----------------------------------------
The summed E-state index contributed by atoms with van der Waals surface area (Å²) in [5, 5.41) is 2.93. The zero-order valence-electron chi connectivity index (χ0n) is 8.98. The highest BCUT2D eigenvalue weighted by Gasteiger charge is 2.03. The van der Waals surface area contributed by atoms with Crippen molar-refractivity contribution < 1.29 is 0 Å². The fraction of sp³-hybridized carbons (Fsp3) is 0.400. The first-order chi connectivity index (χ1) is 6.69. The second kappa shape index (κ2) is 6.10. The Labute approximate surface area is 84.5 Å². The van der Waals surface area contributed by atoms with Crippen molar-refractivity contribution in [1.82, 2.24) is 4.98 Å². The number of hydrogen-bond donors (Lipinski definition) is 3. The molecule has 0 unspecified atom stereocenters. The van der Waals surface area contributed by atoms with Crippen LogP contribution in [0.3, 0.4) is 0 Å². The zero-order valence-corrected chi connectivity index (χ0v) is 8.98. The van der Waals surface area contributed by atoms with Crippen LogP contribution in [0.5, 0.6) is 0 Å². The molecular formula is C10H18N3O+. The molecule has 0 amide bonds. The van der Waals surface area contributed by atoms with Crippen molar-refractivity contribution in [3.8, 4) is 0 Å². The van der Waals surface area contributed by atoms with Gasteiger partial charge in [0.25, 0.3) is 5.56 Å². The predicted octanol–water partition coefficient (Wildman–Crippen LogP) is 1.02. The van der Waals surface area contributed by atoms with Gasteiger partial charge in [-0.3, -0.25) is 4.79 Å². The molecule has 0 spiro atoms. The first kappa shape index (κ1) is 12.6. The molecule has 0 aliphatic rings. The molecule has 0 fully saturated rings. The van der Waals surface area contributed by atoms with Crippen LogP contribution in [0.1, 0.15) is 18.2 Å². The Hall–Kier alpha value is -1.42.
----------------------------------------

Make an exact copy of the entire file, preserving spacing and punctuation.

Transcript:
The summed E-state index contributed by atoms with van der Waals surface area (Å²) in [5, 5.41) is 2.93. The zero-order valence-electron chi connectivity index (χ0n) is 8.98. The highest BCUT2D eigenvalue weighted by Gasteiger charge is 2.03. The van der Waals surface area contributed by atoms with Crippen molar-refractivity contribution < 1.29 is 0 Å². The fraction of sp³-hybridized carbons (Fsp3) is 0.400. The first-order chi connectivity index (χ1) is 6.69. The second kappa shape index (κ2) is 6.10. The Labute approximate surface area is 84.5 Å². The van der Waals surface area contributed by atoms with Crippen molar-refractivity contribution in [1.82, 2.24) is 4.98 Å². The number of hydrogen-bond donors (Lipinski definition) is 3. The molecule has 0 unspecified atom stereocenters. The van der Waals surface area contributed by atoms with Crippen LogP contribution in [0.3, 0.4) is 0 Å². The zero-order valence-corrected chi connectivity index (χ0v) is 8.98. The van der Waals surface area contributed by atoms with Crippen LogP contribution in [0.5, 0.6) is 0 Å². The molecular formula is C10H18N3O+. The molecule has 0 amide bonds. The van der Waals surface area contributed by atoms with Crippen molar-refractivity contribution in [3.8, 4) is 0 Å². The van der Waals surface area contributed by atoms with Gasteiger partial charge in [0.25, 0.3) is 5.56 Å². The predicted octanol–water partition coefficient (Wildman–Crippen LogP) is 1.02. The van der Waals surface area contributed by atoms with Gasteiger partial charge in [-0.3, -0.25) is 4.79 Å². The molecule has 0 spiro atoms. The first kappa shape index (κ1) is 12.6. The molecule has 0 aliphatic rings. The molecule has 0 fully saturated rings. The van der Waals surface area contributed by atoms with Crippen LogP contribution in [0.1, 0.15) is 18.2 Å². The Hall–Kier alpha value is -1.42.